New York City schools will fully return to in-person learning in September with no remote option, Mayor Bill de Blasio said Monday on MSNBC.
De Blasio said that the increase in vaccinations, decrease in cases and layering of health measures will make the move possible. New York City has the biggest school district in the nation, with 1.1 million students in over 1,800 schools.
“It’s just amazing the forward motion right now, the recovery that’s happening in New York City,” de Blasio said on MSNBC’s “Morning Joe.” “But you can’t have a full recovery without full-strength schools, everyone back sitting in those classrooms, kids learning again.”
To address some hesitancy to go back to in-person learning, parents will be able to visit their student’s classrooms starting in June to see all the measures taken to reduce Covid-19 transmission, such as cleaning and ventilation, de Blasio said.
When asked if schools will be able to maintain Centers for Disease Control and Prevention guidelines for school, such as 3 feet of social distancing, de Blasio says schools will be able to do that but that he also expects the agency to make adjustments before school starts in the fall.
“We have proven that we can beat back Covid all over this country and school opens four months from now,” he said. “So I absolutely believe Covid will continue to go down, vaccinations will go up, recovery will be strong.”
In a question-and-answer session later Monday, the mayor was asked what he’d say to families who are not ready for in-person school. He urged them to visit schools and ask questions about safety measures.
“We can’t live in the grip of Covid the rest of our lives,” de Blasio said. “It may be yet another disease out there like the flu and other things, but it will be manageable. So we’ve got to put Covid behind us mentally, too.”
One group said remote learning is still needed.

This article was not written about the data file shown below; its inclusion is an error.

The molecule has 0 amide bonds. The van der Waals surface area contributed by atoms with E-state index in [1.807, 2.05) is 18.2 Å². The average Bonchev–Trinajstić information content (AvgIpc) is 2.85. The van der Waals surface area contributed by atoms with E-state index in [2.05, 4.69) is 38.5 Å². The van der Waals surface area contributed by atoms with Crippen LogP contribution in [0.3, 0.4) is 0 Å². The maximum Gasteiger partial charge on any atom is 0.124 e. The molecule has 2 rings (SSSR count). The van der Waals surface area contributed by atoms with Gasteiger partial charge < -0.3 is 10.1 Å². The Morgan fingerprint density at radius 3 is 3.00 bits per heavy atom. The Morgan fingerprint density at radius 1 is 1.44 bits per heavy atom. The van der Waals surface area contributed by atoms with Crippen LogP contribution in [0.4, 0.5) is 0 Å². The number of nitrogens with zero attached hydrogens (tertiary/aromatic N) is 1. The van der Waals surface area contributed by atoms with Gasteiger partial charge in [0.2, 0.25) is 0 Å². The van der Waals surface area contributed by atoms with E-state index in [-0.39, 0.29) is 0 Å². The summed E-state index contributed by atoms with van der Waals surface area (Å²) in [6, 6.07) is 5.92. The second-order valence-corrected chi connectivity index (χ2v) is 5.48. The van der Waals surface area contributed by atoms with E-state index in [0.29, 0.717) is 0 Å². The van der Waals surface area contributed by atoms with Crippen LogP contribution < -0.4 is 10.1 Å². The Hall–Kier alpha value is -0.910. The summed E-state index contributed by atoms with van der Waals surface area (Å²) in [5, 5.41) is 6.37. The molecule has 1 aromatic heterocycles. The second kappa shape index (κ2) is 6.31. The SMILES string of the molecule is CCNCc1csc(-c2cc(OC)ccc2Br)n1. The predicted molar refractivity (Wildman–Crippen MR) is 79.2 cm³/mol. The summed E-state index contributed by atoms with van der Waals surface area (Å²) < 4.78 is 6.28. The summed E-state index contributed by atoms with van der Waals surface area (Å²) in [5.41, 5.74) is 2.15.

United Federation of Teachers President Michael Mulgrew issued a statement Monday saying the union has “concerns about the safety of a small number of students with extreme medical challenges. For that small group of students, a remote option may still be necessary.”
Schools chancellor says masks will still be required
The city schools will still require face masks when they fully reopen on September 13, NYC Schools Chancellor Meisha Porter said during a news briefing Monday.
At least half of NYC public school teachers and staff are fully vaccinated and more will be vaccinated by the time schools reopen, she said.
Porter echoed de Blasio by saying that there would be no virtual option for students and that the school system will continue to adhere to the CDC’s social distancing guidelines.
“We would never take any risks with our most important assets…our children,” Porter said, adding that every school will be equipped with social and emotional support resources for students.
The Covid-19 positivity rate in the city’s public school system is currently 0.16%, Porter said. De Blasio says the city as a whole now has a seven-day average Covid-19 positivity rate of 1.13%, the city’s lowest rate since last September.
New York state has a 0.9% seven-day average positivity rate, the lowest since September, Gov. Andrew Cuomo said Monday.
Children statewide should be back in school full time in September, he said.
NYC schools close, reopen and then close again
New York City’s public schools closed for in-person classes at the start of the pandemic in March 2020 and then reopened in September for in-person classes.
The district stopped in-person classes in November when the city’s seven-day average reached a 3% positive testing threshold.
Schools began reopening in December, starting with elementary schools. The push to reopen school for younger age groups occurred because they had struggled most with online learning and they appeared to have the lowest rate of coronavirus spread.
New York City’s public high schools reopened for in-person learning in March and middle schools reopened in February.